Getting Creative With My Phone

Like in any artistic profession, it is difficult for photographers to keep the creative juices flowing all the time. An interesting advice I recently read on Dan Bailey’s blog on stretching a photographer’s creative boundary is to shoot with a different device. In his blog, Dan refers to Lisa Bettany, a professional photographer who is currently on a trip around the world with only her iPhone.

I have been following Lisa’s trip from her initial take-off and have been quite impressed by her photographs. Her journey is also a good validation of the growing iphoneography trend. I can’t say I’m comfortable with going on a trip of that magnitude without my DSLR – you never know when something incredible will show up and I just can’t live with the thought of not having my fast, sharp, not to mention incredibly expensive, photographic machine by my side to capture that rare moment of greatness. Nevertheless, I really appreciate what Lisa is doing and her sense of risk and adventure.

Dan’s blog did get me thinking about how much creativity I can get out of my own phone. In a previous post, I shared some photos I’d captured on my Android device. Dan’s advice got me looking through the photo album on my own phone, and thinking about how those photos may have inspired my own creativity:

1. Finding interesting views in ordinary places: the airport in Barcelona (above), the grocery store in Paris (below)My backyard in France (above); walking by everyday structures in Toronto (below)2. Capturing photos in intimate spaces: Acropolis Museum in Athens, Greece (above)3. Appreciating the art of food. A chocolatier in London England (above); Fire and Ice restaurant in Boston, USA (below)Cupcakes! (above); Delicious ice cream at Dutch Dreams parlour in Toronto (below)4. Seeing the night in a new light: Aras, France (above); Toronto harbour front (below)

I just love the light in the last photo. This shot has actually inspired me to hang indoor lights, like the ones hanging on the trees, over my bed. So my big questions for you are:

1) Do you think your phone will ever replace your camera?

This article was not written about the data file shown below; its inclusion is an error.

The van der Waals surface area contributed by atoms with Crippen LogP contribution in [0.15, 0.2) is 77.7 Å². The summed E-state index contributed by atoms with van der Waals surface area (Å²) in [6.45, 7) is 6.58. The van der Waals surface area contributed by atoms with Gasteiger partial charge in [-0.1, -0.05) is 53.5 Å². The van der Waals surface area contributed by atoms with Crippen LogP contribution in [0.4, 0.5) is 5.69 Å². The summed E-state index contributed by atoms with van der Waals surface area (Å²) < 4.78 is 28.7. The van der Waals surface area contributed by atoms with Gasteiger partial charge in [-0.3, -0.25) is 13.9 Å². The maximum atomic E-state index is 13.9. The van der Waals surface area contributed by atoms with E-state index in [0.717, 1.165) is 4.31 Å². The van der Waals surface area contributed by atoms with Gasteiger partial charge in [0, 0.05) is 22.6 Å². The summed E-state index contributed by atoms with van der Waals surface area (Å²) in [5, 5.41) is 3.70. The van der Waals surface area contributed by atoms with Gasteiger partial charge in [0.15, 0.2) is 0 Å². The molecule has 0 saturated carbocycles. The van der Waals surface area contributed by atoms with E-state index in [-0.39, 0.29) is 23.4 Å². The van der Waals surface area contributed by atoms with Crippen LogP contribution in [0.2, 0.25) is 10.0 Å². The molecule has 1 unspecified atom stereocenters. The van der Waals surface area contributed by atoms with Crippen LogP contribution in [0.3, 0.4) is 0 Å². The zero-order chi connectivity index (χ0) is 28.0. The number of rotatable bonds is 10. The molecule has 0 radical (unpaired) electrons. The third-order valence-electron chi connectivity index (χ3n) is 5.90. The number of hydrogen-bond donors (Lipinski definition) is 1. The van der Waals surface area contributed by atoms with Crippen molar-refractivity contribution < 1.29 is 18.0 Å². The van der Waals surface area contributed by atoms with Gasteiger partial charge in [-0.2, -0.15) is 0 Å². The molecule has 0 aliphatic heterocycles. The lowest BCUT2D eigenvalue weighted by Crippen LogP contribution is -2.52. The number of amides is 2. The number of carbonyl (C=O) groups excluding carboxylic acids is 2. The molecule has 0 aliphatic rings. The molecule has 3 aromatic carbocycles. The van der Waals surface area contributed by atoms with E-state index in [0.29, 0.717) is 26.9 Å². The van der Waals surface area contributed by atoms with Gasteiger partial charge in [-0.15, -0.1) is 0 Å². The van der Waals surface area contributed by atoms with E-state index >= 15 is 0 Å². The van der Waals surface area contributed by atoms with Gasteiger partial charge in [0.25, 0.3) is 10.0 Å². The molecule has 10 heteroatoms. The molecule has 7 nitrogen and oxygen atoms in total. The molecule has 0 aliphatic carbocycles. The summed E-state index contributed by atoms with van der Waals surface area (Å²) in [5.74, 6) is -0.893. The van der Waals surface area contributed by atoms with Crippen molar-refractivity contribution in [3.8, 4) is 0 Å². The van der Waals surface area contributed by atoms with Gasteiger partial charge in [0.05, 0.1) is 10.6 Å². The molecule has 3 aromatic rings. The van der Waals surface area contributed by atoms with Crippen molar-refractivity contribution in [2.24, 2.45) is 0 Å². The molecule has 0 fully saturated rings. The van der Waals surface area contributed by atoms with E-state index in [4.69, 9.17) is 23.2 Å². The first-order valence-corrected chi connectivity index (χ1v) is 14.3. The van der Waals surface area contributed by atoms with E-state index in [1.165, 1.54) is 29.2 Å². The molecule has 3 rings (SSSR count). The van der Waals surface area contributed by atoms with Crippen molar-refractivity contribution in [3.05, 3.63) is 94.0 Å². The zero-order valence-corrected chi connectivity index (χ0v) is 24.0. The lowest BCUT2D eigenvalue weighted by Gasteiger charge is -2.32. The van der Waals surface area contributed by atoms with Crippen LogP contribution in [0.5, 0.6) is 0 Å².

2) What are some ways your phone can push your photographic creativity?


10 responses to “Getting Creative With My Phone

  1. A great set of photos 🙂 I rarely use my camera phone but I really ought to give it more thought! I don’t think it could ever replace my usual camera because I love having lots of manual control, but it’s great to have an alternative sometimes 🙂

  2. Great post and good questions! I use to post photos from my phone on my blog every Friday, I recently found out about Vignette an amazing App for Android – you should check 😉
    1) I don’t think my phone will replace my (DSLR) camera, but I do believe the phones are replacing compact cameras. 2) I guess the phone is the solution for those moments when you think “This could be a good photo, but I haven’t my camera with me…”. At least you have your phone and can get creative with it 🙂
    PS: I didn’t know about Lisa Bettany, thanks for sharing!

  3. my phone camera comes in handy sometimes and it has opened up a whole new world to people that would otherwise not be interested in photography. But I love my DSLR 🙂

  4. Some of these photos actually have a film vibe to them, which I really like. I think it’s the lighting and soft-focus combined with a slight grain. My phone has the worst camera of all time and I rarely ever use it, so I’d have to say it will never replace my DSLR. When I do use my phone camera it’s usually to remember something like fancy food in a restaurant, the orange and purples of a sunset or the priceless look on my nephew’s face (and of course this only occurs when my DSLR isn’t handy). I’d like to have a good pocket camera though for little moments like that 🙂

  5. Wow! I really love the lighting + composition in that last photo! It gives it a good feel. I’m not a photographer, but I’m not sure if I can trust just using my iPhone for travels. I have been using certain photo apps that make iPhone pictures look a lot better. I can trust it more for morning shots, but I’m afraid that it wouldn’t do so well for night shots.

  6. 1. My iPhone has already replaced my DSLR and high-end compact. I always carry one of these as “backup”. Whenever an image presents itself, I think about how I will capture, edit and present it from my phone. I now rarely (since 2009) use my DSLR and edit in Photoshop on my computer.
    2. My iPhone is always with me so there is always a potential to grab a shot. But, because of the phone’s limitations (I do have separate manual focus and exposure controls) it forces me to think more about composition and lighting. I now also pre-visualize images more often. Plus, people behave differently when they see me with a phone as opposed to a “real camera”. So, now my iPhone has become my “real camera”.

  7. Just want you to know that I appreciate your tips, insights and incredibly alluring photographs. I also aim to take my own pictures of women in conflict whenever I can, though it’s a digital camera only, posted on my blog

  8. Amazing post! I love a challenge with my phone camera, and I’ve heard raving reviews on the camera of the iPhone 4S, but I don’t think a phone will ever replace an actual camera for me. There’s something about holding a camera that’s just nostalgic and different. It’s kind of like when you stand in front of the original Mona Lisa… it’s just different than standing in front of a replica. =)

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